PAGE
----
phoenix, az. After leaving the sunny snow of Colorado, I headed to the airport with my family. Lindsey, Ricky and Dad all heading to Chicago, and me off to sunny Arizona, where nan and uncle Kurt live. When asked by the curbside check-in where I was going, I offered: Chicago. Midway. “Really?” he asked, “I see a Richard on here, but no Ashley.” Oh jesus. I am going to Phoenix, not home. Indicative of my place right now – lost, unsure, bewildered, filled with wonder – I hopped on the plane headed for the desert sun.
Uncle Kurt and Nan picked me up amid all of the airport congestion. We spent a few days bumming around, seeing their friends and a movie and lunches and dinners. We ran into Rick and Bonnie, friends with whom I stayed in Paris on an excursion from Rome. We talked US state department and related careers, and I asked for advice for my future. The more time I spend away from home, with time to think, I begin to know that I do not know what I want with my future. The conventional wisdom suggests, however, that I shouldn’t. From every woman I have ever known who has had a baby or gotten married or settled in a career before twenty-five: don’t do it, see the world, explore, find yourself. So I am.
At Nan and Uncle Kurt’s house, I spent time lying on the cold concrete in the hot sun; it felt like an electric blanket warming me in the mild desert winter. They had pink grapefruits growing on a tree in the backyard – when eating them I just felt like I was biting into fertility. These luscious fruits just burst out of the dry sands and now exploded with flavor in my mouth. It always smells like spring in the desert, with few blossoms to be seen, I still smelled a plethora of budding flowers as I made my way through the day.
Ani’s visit was a welcome change. She came in from Miami for the weekend and we went straight away to see her native friends at o’odham tash carnival in casa grande. Amid some car troubles and uncertain directions, we found our way to the festival by looking for the ferris wheel among the desert flatness. We met up, ate flat bread, watched a rodeo and chatted in the soft winter sun. We listened to some country, then traditional Mexican music, then sauntered over to a baseball diamond where the o’odham where holding a pow wow and a drum circle. We headed back over to the rodeo area where there was to be a dance. It was too early so we ran off to get some food, and back in time for the festivities. Shane showed us how to “chicken scratch,” a dance by which everyone walked in a counter-clockwise circle all together doing something that looked like a cross between meringue with their feet and bobbing their head like a chicken to cumbia music. This communal dancing lasted all night; Ani and I cut out after a few rounds.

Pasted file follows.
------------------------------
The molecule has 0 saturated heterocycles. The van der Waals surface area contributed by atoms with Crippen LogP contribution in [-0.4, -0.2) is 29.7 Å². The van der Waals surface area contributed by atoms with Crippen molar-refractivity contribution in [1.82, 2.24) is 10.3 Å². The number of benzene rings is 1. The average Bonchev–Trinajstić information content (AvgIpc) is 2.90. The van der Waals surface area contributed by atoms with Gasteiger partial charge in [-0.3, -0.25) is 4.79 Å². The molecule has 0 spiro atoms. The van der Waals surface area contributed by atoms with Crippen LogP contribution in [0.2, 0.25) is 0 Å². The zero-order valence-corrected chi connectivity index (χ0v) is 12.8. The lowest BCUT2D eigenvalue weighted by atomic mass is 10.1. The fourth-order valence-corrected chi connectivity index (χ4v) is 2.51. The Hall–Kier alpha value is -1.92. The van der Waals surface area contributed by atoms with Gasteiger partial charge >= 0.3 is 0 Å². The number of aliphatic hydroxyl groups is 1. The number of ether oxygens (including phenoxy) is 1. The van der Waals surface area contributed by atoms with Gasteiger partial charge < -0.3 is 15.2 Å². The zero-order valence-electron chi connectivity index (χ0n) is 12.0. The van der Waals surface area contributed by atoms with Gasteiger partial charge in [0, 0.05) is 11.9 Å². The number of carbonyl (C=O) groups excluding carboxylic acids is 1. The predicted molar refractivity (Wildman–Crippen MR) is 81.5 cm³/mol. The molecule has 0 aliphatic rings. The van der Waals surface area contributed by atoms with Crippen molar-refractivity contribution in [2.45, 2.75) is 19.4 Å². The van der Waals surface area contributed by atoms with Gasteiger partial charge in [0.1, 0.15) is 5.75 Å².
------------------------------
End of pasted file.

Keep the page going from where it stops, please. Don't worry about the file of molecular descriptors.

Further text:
The next day we met up to take a trek to Montezuma’s castle – a cliff dwelling belonging not to Montezuma, but another tribe up in the sheer rocks of Arizona. After the short tour, we decided that we had enough day left to head to Sedona. We squabbled over where to park, and then found our way up bell mountain. The higher we climbed, the more spectacular the view, and we just kept conquering the boulders going up and up and up. The sun was fading quickly, so we had to turn around. We slipped out of the red rocks just as the sun hid behind the mountains in the distance and popped into a strange café in town. We laughed over the strange waitress, Taco, and the wackiness of the decorations and staff. Our cheers slipped out the door and into the fading blue sky, echoing amongst the purpling cliffs.
Ani’s visit was a joy, filling me with such love for my good friends. The kind who always want to know how you’re doing, but actually care about your answer.
It was quite comforting to catch up with my family in the west: talking to them honestly about my hopes and fears, being taken care of by them, and feeling belonging for a time. “If we loved you any more we would just burst!” So, I bursted inside with joy and love and contentment.